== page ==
The sole prosecutor was B. Iver Bye, a Los Angeles County deputy district attorney at the time. In 2004, the bar suspended him for 30 days for secretly assisting a woman under investigation by his office.

Apparent inaction

In some instances, the bar does not act even when detailed charges against a prosecutor are filed. Field was rebuked for withholding evidence and defying judicial orders in a rape case in which a judge later found that the defendants, Damon Auguste and Kamani Hendricks, were wrongfully convicted.

Donna Auguste, Damon Auguste's aunt, said she complained to bar officials about Field in August 2004, but they declined to investigate. So ``I kept calling and filing additional documents,'' Auguste said. Six months later, in February 2005, a bar supervisor agreed that Field should be investigated. But there is no indication since then that the bar took action against Field, although Auguste said an investigator has contacted her on occasion with questions.

Field, who insists he did nothing wrong in the Auguste case, said he has responded fully to the bar's inquiries.

Bar officials say they are most likely to pursue discipline charges against a prosecutor when a court makes a finding of misconduct -- and when the misconduct causes the case to be reversed or dismissed.

But in the case of Los Angeles prosecutor Rosalie Morton -- cited in textbooks and court filings as the epitome of prosecutorial misconduct in California -- the bar still took no action.

In 1998, the California Supreme Court found Morton's actions in a trial so egregious -- she engaged in a ``mountain of deceit and unethical behavior'' -- that it took the extremely rare step of overturning a murder conviction. The court then reported Morton to the state bar for discipline, noting that it was one of a succession of cases in which Morton had been cited by courts for misconduct.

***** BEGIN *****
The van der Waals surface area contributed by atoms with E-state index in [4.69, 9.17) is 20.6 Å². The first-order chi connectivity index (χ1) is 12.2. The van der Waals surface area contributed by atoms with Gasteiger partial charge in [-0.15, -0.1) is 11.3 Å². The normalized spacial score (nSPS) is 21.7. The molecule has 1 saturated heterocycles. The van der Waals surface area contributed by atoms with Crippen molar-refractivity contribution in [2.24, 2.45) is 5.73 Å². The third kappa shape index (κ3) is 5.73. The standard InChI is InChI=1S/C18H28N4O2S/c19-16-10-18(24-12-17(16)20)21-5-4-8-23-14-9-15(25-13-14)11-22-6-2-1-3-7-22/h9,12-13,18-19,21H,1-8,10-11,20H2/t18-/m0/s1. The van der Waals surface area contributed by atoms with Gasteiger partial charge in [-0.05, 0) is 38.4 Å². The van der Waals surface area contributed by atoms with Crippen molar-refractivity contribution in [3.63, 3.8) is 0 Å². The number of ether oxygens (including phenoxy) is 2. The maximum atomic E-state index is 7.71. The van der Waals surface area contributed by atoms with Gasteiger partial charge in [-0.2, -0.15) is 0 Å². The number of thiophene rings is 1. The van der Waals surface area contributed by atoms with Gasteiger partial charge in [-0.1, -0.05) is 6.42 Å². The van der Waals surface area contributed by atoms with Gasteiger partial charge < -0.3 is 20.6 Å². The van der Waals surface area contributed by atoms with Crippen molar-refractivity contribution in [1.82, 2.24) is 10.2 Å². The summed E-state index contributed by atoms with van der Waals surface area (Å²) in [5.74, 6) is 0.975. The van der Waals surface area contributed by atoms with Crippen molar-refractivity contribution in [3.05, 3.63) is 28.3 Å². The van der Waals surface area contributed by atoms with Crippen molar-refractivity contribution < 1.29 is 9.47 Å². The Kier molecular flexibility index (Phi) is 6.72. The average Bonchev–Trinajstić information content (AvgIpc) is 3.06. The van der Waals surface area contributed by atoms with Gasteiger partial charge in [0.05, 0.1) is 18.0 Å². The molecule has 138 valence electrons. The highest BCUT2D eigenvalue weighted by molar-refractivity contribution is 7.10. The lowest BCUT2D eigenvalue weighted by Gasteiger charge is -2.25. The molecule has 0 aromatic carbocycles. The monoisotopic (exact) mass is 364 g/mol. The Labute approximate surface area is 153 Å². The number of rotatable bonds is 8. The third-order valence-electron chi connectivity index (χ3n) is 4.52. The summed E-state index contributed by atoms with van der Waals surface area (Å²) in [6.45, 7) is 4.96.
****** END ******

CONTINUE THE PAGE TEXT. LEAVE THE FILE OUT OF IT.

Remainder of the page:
Morton has never been publicly disciplined; she has left the Los Angeles County District Attorney's Office but remains an active member of the bar.

Steedman declined to comment, saying the bar discusses only cases that result in formal charges. But he noted that the bar at the time was in the midst of a severe budget crunch caused by a dispute with then-Gov. Pete Wilson. Most employees were laid off, and when the bar resumed functioning, ``We had to prosecute cases we believed would protect the public most from future misconduct.''

Legal experts say there are many reasons why bar organizations rarely pursue prosecutors. One is resources: Cases against prosecutors are hard to prove and likely to be contested, so it is easier for the bar to pursue allegations that involve money, which are more clear-cut.

``It's largely a passive operation that reacts to complaints and chooses to prosecute what it considers the worst violations,'' said Fred Zacharias, a University of San Diego law professor, who said he doesn't believe that disciplining prosecutors more often would do much to deter misconduct.

Let courts do it

Other experts say bar officials prefer to let the courts handle misconduct allegations, or that they are uncomfortable, except in the worst cases, challenging attorneys who are trying to put criminals behind bars. And even though judges are required by professional code to report serious findings of prosecutorial or defense misconduct, bar officials say they don't believe that always happens.
California does not appear to stand out in its rate of attorney discipline. A recent American Bar Association survey of lawyer discipline agencies suggests that the frequency with which California sanctions attorneys ranked in the middle of states that responded. California's rate of disbarring attorneys was lower than the median, but it suspends lawyers and puts them on probation more frequently than many states.

The survey also indicated that California has one of the best-funded bar organizations in the nation, on a per attorney basis.

Chief Assistant District Attorney Karyn Sinunu, who is running for district attorney, said it is troubling that the California bar so rarely sanctions criminal defense attorneys or prosecutors.
``I think they're very focused on civil litigation and attorneys who take money from clients,'' Sinunu said. ``Few and far between are there cases of criminal defense attorneys or prosecutors getting slapped on the hand for anything.''

``I think the state bar should be more active'' in that realm, Sinunu said.